A Complete Idiot Talks About Health Care


Dana Milbank — not ordinarily my first choice for sharp political commentary — has a devastatingly funny take-down of Michael Steele at the National Press Club:

“We need to bring new language to this debate,” Republican message man Alex Castellanos wrote in a memo to fellow GOP strategists this month. “If we paint the house the same color, no one will notice anything has changed: We will still be the same, outdated Republicans who have no new ideas and oppose everything.”

Castellanos, a consultant to the Republican National Committee, offered poll-tested language that the party could use to kill President Obama’s health-care legislation in Congress. “If we slow this sausage-making process down, we can defeat it,” he reasoned.

RNC Chairman Michael Steele must have liked what he read. When he gave a speech at the National Press Club on Monday, he all but read aloud from Castellanos’s memo.

“Slow down, Mr. President: We can’t afford to get health care wrong,” said the memo.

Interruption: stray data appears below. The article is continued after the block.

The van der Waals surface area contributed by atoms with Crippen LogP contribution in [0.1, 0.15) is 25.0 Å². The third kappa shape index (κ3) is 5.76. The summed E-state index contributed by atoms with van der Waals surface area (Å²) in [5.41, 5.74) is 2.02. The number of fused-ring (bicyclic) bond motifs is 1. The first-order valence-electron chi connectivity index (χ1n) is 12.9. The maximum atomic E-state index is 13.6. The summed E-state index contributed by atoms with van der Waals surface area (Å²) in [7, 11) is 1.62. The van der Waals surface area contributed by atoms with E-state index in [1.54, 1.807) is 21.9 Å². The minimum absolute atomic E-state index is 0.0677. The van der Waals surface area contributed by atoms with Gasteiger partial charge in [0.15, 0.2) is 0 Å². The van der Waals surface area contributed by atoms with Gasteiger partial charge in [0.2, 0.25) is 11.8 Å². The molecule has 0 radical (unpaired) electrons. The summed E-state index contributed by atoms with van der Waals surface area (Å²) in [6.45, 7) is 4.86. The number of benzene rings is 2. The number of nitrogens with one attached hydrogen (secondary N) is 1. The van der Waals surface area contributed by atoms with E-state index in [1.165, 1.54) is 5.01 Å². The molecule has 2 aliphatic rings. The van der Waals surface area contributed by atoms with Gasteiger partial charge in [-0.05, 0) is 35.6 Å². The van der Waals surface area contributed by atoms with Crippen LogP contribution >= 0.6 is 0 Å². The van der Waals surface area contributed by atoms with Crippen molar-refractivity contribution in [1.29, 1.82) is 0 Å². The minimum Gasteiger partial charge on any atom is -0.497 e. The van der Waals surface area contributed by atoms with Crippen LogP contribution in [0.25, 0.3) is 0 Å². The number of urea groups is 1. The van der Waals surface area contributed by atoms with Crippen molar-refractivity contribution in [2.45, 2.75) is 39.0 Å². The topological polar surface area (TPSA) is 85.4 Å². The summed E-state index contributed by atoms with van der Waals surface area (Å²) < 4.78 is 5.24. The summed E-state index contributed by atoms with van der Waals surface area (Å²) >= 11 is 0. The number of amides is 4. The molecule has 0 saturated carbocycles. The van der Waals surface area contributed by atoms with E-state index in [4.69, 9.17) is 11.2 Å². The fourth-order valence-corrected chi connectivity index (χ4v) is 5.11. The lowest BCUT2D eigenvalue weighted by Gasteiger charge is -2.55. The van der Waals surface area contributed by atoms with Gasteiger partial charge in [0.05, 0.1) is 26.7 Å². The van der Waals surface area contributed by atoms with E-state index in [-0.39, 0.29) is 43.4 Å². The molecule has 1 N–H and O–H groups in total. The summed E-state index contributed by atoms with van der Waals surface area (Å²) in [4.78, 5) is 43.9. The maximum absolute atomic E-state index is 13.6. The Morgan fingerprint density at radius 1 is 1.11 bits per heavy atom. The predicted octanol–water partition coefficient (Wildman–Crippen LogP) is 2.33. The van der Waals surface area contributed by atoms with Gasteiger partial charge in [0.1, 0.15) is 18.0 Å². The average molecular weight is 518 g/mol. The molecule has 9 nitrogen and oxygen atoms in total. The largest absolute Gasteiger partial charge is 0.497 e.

“Slow down, Mr. President: We can’t afford to get health care wrong,” said the chairman.

Memo: “The old, top-down Washington-centered system the Democrats propose will empower Washington to restrict the cures and treatments your doctor can prescribe for you.”

Steele: “The old top-down Washington-centered system the Democrats propose is designed to grow Washington’s power to restrict the cures and treatments your doctor can prescribe for you.”

Memo: “President Obama is experimenting with America, too much, too soon, and too fast.”

Steele: “The Barack Obama experiment with America is a risk our country can’t afford — it’s too much, too fast, too soon.”

In the back of the room sat the ventriloquist, admiring his work. Castellanos used the word “experiment” six times to criticize Obama’s plan; Steele, the eager pupil, used it 30. Only one thing would have made the performance more impressive: if Castellanos had been able to drink a glass of water while Steele was talking.

Alas for the party boss, the memo did not prepare him for the question-and-answer period.

Does Steele favor requiring everybody to have health coverage? “I don’t do policy,” he replied.

Why didn’t Republicans deal with health-care reform when they were in charge? “There has been just a general lack of focus on this issue,” he said.

Indeed.

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